Guns, germs & steel and the Place of Africa
When I first read Guns, Germs and Steel: The Fates of Human Societies by Jared Diamond (1997) in 2000 or thereabouts, I felt he was asking questions I had myself been asking, but which I feared nobody else found important. I found the book eye-opening in its historical and geographical sweep, going back more than 10,000 years ago, and covering each continent. Although I had an eerie sense that Diamond was working with a hypothesis that used material products and military prowess as the ultimate measure of societal progress, I was reassured by his unequivocal thesis that inequality amongst the regions and races of the world can not be due to racial differences in intellect.
Now that I have watched the PBS video documentary series of Guns, Germs and Steel: The Fates of Human Societies, based on the book, the third and last episode of which aired on Monday July 25th, I find the omissions even eerier.
The third and final episode focuses on how guns, germs and steel come to Africa and collide with civilizations Diamond says were perfectly adapted to the geographical environment of Africa. But his focus on the 1838 Battle of Blood River in what is now South Africa is 3oo years late. The European plunder of Africa had already been underway since the 1500s when Africans were captured and taken away to the so-called new world as slaves. "They seize numbers of our free or freed black subjects, and even nobles, sons of nobles, even the members of our own family," Affonso, King of the Congo is reported to have written to Joao III, King of Portugal, on October 18, 1526 (See The BBC online series The Story of Africa). Diamond's argument might be that his concern is with the factors that made it possible for Europeans to have this military might in the first place. Fair enough.
But missing from the entire series is the scholarship surrounding the debate on ancient Egypt, which some scholars argue to have been an African civilization, 3,000 years BC. Scholars such as the late Senegalese nuclear physicist Cheikh Anta Diop, George James, Martin Bernal and several others have dealt with these issues in considerable depth. What was happening in Europe at this time?
We get a glimpse of the pyramids, but there's nothing in the commentary to explain the historical place of the pyramids and the ancient African civilizations they are believed to have been part of.
Another problem with the guns, germs, and steel theory is that is assumes that Europeans have been technologically ahead of everyone else for much longer than they really have. Stentor Danielson points out on his blog that "China and India were the world's leaders until very recently. Whatever caused Europe's rise must have delayed effects, or become relevant only with the emergence of industrialization."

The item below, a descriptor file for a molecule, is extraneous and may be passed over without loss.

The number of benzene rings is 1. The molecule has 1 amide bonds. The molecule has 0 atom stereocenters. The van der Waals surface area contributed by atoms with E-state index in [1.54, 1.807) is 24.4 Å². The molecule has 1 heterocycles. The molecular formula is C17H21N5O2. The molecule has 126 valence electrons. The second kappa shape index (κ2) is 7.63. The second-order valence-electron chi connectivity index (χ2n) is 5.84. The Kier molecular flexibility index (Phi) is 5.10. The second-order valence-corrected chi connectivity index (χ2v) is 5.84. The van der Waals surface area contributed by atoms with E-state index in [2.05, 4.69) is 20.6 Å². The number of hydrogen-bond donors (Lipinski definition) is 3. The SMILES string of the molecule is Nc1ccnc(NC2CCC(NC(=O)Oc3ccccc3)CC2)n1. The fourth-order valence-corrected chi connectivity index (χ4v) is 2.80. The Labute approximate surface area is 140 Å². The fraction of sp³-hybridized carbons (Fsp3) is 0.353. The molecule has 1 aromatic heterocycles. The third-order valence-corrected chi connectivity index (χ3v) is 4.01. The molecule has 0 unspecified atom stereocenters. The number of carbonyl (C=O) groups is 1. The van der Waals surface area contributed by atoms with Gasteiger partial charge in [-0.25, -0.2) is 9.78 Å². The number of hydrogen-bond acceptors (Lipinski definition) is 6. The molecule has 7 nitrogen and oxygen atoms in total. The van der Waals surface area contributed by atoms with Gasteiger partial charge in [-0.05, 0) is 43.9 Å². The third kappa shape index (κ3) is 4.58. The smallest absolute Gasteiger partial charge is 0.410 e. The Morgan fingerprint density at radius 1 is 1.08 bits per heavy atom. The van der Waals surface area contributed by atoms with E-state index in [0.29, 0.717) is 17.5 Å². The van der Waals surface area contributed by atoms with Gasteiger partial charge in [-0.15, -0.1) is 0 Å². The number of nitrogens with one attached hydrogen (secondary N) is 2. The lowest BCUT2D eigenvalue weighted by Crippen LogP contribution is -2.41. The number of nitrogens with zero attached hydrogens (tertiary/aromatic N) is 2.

Thus this selectivity to show only the period when Europeans arrived at the southern tip of the continent of Africa leaves out much that would complicate the linear, inevitable narrative Diamond employs. One such casualty of Diamond's approach is economic analysis, according to commentators such as Louis Proyect and Kerim Friedman. Friedman argues that rather than asking why it is that societies such as the US are so rich and societies such as Papua New Guinea so poor, the real question is: "Why is cargo distributed so unequally both within and between our societies?" In that way, we are forced to consider the role inequality within societies also plays, noting that there are individuals in Papua New Guinea who are much richer than average Americans.
Despite the reservations expressed above, this is an important debate, and Professor Diamond makes an important contribution to a growing body of research looking at global inequality in a geographical, global and historical context. The rebirth of Africa will to a large extent depend on bringing debates such as these to a wider audience, both in Africa and in other parts of the world, and on effectively critiquing some of the erroneous conceptions that have become conventional wisdom in the discourse on world civilizations.
It is therefore significant that the Guns, Germs and Steel series has triggered a scholarly debate on questions that have lately taken center stage, as did the recent media focus on the G8 summit in Gleneagles, Scotland, and the announcement that the G8 countries have forgiven $40 billion of debt for 18 of the world's poorest countries, most of them in Sub-Saharan Africa.
For sober appraisals of the truth being hidden behind the media blitz, and the justice, rather than charity that Africa really needs, topics that Diamond does not dare touch, see Ken Wiwa, George Monbiot's article in the Guardian of June 14, 2005, and the Greenleft Weekly.